1925-1930 : lives in Paris. Attends courses given by Fernand Léger and Amédée Ozenfant at the Académie Moderne. First abstract paintings. First material difficulties.
1930 : invited to join the “Cercle et Carré” group founded in 1929 by Michel Seuphor and Joaquín Torres García, Marcelle Cahn participates in the group’s one and only exhibition at Galerie 23, which features 85 abstract and constructivist artists. She returns to live in Strasbourg.
1932-1935 : lives in Paris which, due to the economic crisis and the rise of Nazism in Germany.
1939 : leaves Strasbourg. Buildings belonging to Alice Cahn’s family are subsequently occupied by the Nazis (in 1940), then bombed. Joins her brother in Toulouse.
1946 : back in Paris and resumes working. She gets back in touch with her friends, including Natalia Goncharova, Seuphor and Arp.
1949 : his first participation in the Salon des Réalités marks his return to the artistic scene.
1952 : first solo exhibition at the Voyelles gallery, Paris.  Returns to the practice of collage. First eye problems.
1953 : first relief paintings.
1959 : first retrospective of the artist at the Simone Heller gallery, Paris. The French State and the Museums of the City of Strasbourg buy artworks by her.
1962-1964 : worsening of her problems related to sight. Stops painting.
1972 : major retrospective of her work organized by the CNAC at the Museum of Art and Industry in Saint-Étienne.
1980 : donation of her artworks and personal archives to the Strasbourg Museum of Modern Art.
1981 : died on 20 September in Neuilly-sur-Seine.

Marcelle Cahn (detail), by Shirley Goldfarb and Gregori Mazurowski, around 1955, silver print, 17,3 × 12,6 cm. MAMCS Archives, Marcelle Cahn Fund. Photo: Mathieu Bertola, Musées de la Ville de Strasbourg.


Cécile Godefroyis art historian, doctor of the University of Paris IV-Sorbonne and member of the International Association of Art Critics. She has taught at French and American universities in Paris. She is a specialist in the historical avant-garde and in transdisciplinary issues in art. She was co-curator of the exhibitions Sonia Delaunay. The colors of abstraction (Musée d’art moderne de la ville de Paris; Tate modern, London, 2014-15) and Picasso. Sculptures, Musée national Picasso-Paris; BOZAR, Brussels, 2016-17; and curator of the exhibitions Picasso’s musics, Musée de la Musique - Philharmonie-Paris, 2020; Picasso ibero, Centro Botín, Santander, 2021.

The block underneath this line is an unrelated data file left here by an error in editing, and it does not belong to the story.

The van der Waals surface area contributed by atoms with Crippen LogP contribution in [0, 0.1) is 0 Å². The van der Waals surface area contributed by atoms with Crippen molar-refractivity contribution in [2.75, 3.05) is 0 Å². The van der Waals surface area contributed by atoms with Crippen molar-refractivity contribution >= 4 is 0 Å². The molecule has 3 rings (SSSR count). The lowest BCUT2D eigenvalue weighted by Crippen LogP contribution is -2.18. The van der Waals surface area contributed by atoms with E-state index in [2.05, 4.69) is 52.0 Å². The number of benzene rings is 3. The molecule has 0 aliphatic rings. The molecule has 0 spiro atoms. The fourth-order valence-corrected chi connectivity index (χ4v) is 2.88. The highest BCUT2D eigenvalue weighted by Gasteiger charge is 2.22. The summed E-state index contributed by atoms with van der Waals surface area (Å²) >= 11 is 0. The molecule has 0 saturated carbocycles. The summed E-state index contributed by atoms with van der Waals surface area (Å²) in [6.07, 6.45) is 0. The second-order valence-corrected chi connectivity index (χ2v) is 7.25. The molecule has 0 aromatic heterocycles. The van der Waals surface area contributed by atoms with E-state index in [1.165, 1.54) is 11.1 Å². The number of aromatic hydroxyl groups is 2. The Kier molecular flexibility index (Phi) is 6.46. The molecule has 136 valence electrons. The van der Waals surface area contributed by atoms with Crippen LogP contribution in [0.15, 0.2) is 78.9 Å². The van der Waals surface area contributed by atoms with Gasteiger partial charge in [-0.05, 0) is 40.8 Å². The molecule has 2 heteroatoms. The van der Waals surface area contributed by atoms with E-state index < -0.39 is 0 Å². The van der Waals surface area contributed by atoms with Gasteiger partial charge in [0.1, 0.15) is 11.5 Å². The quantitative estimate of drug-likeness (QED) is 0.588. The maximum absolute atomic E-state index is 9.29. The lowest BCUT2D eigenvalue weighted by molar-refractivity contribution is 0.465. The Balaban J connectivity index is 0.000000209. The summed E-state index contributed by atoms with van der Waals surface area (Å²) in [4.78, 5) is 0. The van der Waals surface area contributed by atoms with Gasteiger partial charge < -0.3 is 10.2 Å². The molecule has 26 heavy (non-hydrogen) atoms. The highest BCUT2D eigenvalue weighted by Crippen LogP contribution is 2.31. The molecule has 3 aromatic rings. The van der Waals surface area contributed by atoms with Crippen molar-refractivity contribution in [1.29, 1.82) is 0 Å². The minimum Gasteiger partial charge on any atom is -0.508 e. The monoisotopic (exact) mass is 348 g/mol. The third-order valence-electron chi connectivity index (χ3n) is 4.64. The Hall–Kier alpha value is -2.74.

Author of numerous books and essays on Picasso’s work, she has just joined the Musée National Picasso-Paris to direct the future Centre d’Études Picasso which will open in autumn 2023. 


Alexandre Quoi
Chief curator of the MAMC+

Barbara Forest
Chief Curator of Heritage at MAMCS Strasbourg


Marcelle Cahn. En quête d'espace

Marcelle Cahn (1895-1981) a longtemps été présentée comme une artiste "discrète", développant humblement son œuvre à l’ombre des grands noms des avant-gardes. L’artiste fait aujourd’hui l’objet d’une nécessaire redécouverte : de l’infiniment petit à la quête d’un espace total, elle a développé un langage épuré et sensible où rigueur et fantaisie constituent le point d’équilibre d’une œuvre portée par la liberté et la poésie du geste, ainsi que le jeu des infinies variations.

Textes : 
Paul Lang, Aurélie Voltz, Jean-Roch Bouiller, Cécile Godefroy, Barbara Forest, Sophie Goetzmann, Serge Lemoine, Anne Montfort-Tanguy, Domitille d’Orgeval, Isabelle Ewig, entretien de Bernard Ceysson avec Alexandre Quoi, entretien de Serge Lemoine avec Cécile Godefroy et Alexandre Quoi.

Le catalogue comprend une version anglaise de tous les essais, en fin d’ouvrage.
Directrice d’ouvrage : Cécile Godefroy ; direction associée : Alexandre Quoi et Barbara Forest. Coédition par les éditions des Musées de Strasbourg, le Musée d'art moderne et contemporain de Saint-Étienne Métropole et le musée des Beaux-Arts de Rennes. 336 pages, 360 illustrations. 

Prix : 44 euros.


Paintings sculptures